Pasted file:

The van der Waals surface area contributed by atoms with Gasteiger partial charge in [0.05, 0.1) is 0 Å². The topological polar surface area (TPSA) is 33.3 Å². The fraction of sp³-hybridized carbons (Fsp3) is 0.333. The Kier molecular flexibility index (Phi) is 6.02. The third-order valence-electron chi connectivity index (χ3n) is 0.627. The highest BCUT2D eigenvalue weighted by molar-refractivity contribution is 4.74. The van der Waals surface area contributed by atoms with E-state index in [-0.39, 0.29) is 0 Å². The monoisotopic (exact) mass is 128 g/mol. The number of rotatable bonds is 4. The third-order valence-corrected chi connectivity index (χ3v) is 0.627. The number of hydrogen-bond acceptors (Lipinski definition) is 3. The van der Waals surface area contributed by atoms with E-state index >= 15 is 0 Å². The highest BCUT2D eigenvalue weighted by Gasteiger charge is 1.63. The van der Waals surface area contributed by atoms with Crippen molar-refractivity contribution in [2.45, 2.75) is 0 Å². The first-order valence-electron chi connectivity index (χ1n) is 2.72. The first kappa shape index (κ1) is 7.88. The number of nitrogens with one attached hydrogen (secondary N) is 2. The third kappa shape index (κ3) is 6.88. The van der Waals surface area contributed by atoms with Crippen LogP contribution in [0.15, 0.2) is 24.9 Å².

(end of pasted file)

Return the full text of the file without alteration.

The van der Waals surface area contributed by atoms with Gasteiger partial charge in [0.05, 0.1) is 0 Å². The topological polar surface area (TPSA) is 33.3 Å². The fraction of sp³-hybridized carbons (Fsp3) is 0.333. The Kier molecular flexibility index (Phi) is 6.02. The third-order valence-electron chi connectivity index (χ3n) is 0.627. The highest BCUT2D eigenvalue weighted by molar-refractivity contribution is 4.74. The van der Waals surface area contributed by atoms with E-state index in [-0.39, 0.29) is 0 Å². The monoisotopic (exact) mass is 128 g/mol. The number of rotatable bonds is 4. The third-order valence-corrected chi connectivity index (χ3v) is 0.627. The number of hydrogen-bond acceptors (Lipinski definition) is 3. The van der Waals surface area contributed by atoms with E-state index >= 15 is 0 Å². The highest BCUT2D eigenvalue weighted by Gasteiger charge is 1.63. The van der Waals surface area contributed by atoms with Crippen molar-refractivity contribution in [2.45, 2.75) is 0 Å². The first-order valence-electron chi connectivity index (χ1n) is 2.72. The first kappa shape index (κ1) is 7.88. The number of nitrogens with one attached hydrogen (secondary N) is 2. The third kappa shape index (κ3) is 6.88. The van der Waals surface area contributed by atoms with Crippen LogP contribution in [0.15, 0.2) is 24.9 Å².